|Don’t Ditch the Happy Sheets|
7 ways to get valuable feedback
By Katy Roem -- July 13, 2005
|The usefulness of evaluation forms (or so-called happy sheets) has been a hot topic for years. Some experts even challenge us to ditch them completely.|
Of course, you will always have attendees who use happy sheets to make comments about the trainer's accent being too strong (accent, moi?) or that the trainer was sitting on the arm rest (when training in a rather health and safety conscious refinery).
|But with the right questions, happy sheets can be extremely useful to redefine your course content. It can help find out what people truly want or need to know about a subject and give you ideas on how you can help them to learn the topic for themselves. So don't throw out the baby with the bath water!|
Because it can make a real difference! For every completed evaluation form I pledge to donate three pounds to “Children of Nepal”, a small British charitable organisation that has the aim of extending and improving educational opportunities for children living in Nepal. It gives the learner an incentive to return the form – or ask for 10 more, as happened recently.
Because it’s low-fuss, quick and easy. Even if you have limited time and budget, a simple feedback form can be used to check whether the first step of the learner’s road towards mastering the new topic has been successful.
Because it doesn’t have to take place when purposefully dashing for the door. If you feel uneasy to ask the student to fill out an evaluation form at the end of the session, experiment with an online form or e-mail it the evening of or the day after the training event. Using this method people allow themselves more time to consider the questions and give useful feedback. It even challenges them to investigate “unlocking” the electronic evaluation form, as one proud student demonstrated sending back the modified form.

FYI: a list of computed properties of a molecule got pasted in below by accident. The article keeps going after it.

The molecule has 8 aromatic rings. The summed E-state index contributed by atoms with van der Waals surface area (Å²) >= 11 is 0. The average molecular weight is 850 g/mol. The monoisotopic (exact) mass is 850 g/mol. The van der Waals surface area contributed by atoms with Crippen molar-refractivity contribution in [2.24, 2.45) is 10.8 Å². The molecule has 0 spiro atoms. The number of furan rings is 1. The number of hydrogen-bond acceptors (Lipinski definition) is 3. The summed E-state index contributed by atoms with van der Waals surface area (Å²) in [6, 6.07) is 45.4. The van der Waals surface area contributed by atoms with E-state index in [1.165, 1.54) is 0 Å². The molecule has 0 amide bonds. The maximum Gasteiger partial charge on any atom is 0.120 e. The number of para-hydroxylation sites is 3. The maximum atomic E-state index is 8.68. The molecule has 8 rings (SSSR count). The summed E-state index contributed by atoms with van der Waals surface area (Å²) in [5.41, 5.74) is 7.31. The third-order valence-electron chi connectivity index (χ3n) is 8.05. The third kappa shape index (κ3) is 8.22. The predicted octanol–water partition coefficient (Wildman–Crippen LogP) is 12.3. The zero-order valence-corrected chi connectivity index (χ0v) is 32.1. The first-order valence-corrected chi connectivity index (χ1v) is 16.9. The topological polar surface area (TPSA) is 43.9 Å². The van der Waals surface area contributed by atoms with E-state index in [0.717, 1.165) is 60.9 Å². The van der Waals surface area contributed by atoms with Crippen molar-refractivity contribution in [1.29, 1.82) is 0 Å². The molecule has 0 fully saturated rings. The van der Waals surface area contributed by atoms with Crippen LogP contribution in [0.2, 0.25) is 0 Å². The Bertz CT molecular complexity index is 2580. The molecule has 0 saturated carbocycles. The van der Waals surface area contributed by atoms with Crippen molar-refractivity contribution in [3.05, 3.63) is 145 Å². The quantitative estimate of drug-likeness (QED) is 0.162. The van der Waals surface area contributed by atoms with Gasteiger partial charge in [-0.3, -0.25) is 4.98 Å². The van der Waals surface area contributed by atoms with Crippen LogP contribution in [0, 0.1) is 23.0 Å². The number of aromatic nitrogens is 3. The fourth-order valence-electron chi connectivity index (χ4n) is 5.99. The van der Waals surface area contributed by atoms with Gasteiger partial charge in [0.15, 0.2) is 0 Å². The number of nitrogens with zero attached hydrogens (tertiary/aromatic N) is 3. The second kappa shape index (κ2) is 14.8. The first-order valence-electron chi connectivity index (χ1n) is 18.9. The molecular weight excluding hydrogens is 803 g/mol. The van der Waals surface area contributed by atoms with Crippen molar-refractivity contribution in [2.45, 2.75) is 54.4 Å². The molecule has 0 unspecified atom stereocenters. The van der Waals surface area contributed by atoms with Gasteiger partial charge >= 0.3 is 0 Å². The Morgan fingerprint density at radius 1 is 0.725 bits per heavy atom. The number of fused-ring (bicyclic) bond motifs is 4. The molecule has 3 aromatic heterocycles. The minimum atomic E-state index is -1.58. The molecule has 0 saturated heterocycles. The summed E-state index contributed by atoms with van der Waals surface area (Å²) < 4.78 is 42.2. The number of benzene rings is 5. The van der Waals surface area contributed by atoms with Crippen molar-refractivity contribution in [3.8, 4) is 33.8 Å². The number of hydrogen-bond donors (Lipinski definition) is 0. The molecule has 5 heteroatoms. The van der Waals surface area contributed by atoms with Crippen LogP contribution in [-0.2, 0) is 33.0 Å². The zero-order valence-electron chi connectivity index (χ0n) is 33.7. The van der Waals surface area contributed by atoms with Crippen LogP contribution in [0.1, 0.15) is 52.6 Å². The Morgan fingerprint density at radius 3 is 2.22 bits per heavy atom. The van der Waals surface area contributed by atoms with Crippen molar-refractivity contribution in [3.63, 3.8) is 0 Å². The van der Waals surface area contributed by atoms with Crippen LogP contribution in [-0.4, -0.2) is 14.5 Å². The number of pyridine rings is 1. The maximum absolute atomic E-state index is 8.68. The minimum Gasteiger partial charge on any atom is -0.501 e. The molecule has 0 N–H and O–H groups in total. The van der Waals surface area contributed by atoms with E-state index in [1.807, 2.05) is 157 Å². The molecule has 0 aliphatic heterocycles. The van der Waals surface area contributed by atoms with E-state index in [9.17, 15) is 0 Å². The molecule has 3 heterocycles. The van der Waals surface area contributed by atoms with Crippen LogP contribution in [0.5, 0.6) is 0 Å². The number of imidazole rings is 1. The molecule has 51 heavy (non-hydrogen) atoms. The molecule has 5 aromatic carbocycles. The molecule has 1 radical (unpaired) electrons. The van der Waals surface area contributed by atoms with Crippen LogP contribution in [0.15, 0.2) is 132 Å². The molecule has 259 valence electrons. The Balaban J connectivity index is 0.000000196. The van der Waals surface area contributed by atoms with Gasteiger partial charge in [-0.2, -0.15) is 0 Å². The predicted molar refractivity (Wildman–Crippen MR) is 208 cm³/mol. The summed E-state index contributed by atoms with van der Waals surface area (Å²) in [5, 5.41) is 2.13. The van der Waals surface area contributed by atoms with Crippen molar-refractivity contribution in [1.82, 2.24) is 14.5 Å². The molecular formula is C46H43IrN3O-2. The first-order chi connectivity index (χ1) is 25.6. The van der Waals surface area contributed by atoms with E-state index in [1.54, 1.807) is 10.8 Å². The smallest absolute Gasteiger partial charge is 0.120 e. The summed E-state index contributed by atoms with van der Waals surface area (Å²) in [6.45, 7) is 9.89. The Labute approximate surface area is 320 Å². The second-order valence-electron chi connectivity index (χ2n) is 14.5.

Because feedback can be given anonymously. Not everyone has the ability to express his or her opinions in writing. Others might be afraid to “speak” up and share their ideas, so feedback can be given anonymously.
Because you can get feedback in other ways. Consider building in interim sessions throughout the day. Ask the learner to reflect on and write down what they are taking away from each section and what made that section so powerful. Brainstorm whether the learner understood the material and encourage them to tell you whether you should stop doing, continue doing, or start doing something. Again, this can be done anonymously and dropped in a box during the various breaks.
Because you simply might need to redesign your form. Paul Clothier gave some excellent examples in his book “The Complete Computer Trainer”. He suggests the form should include a list of topics covered in the class, with check boxes for the learner to indicate the level of understanding for each topic, such as “very clear”, “clear”, “a little confusing”, “very confusing” and “not covered”. Focus on the learner, not the trainer. If you want applause, sign up for Sylvia Young’s Theatre School.
- Because you’re not super (wo)man. Just because getting negative feedback isn’t easy, it doesn’t mean we shouldn’t ask for it. (I always tell them the Dutch are known to be uninhibited, which often gets them to open up, which in turn will help me shape course content when certain aspects seem less relevant.) If all we’re after is getting "fives" and a few feel-good comments, then the questionnaires are extremely limited in value.
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|Karen Roem is the founder of software training and support firm Roem Limited and a columnist in the Cambridge Evening News and IT Training Magazine.|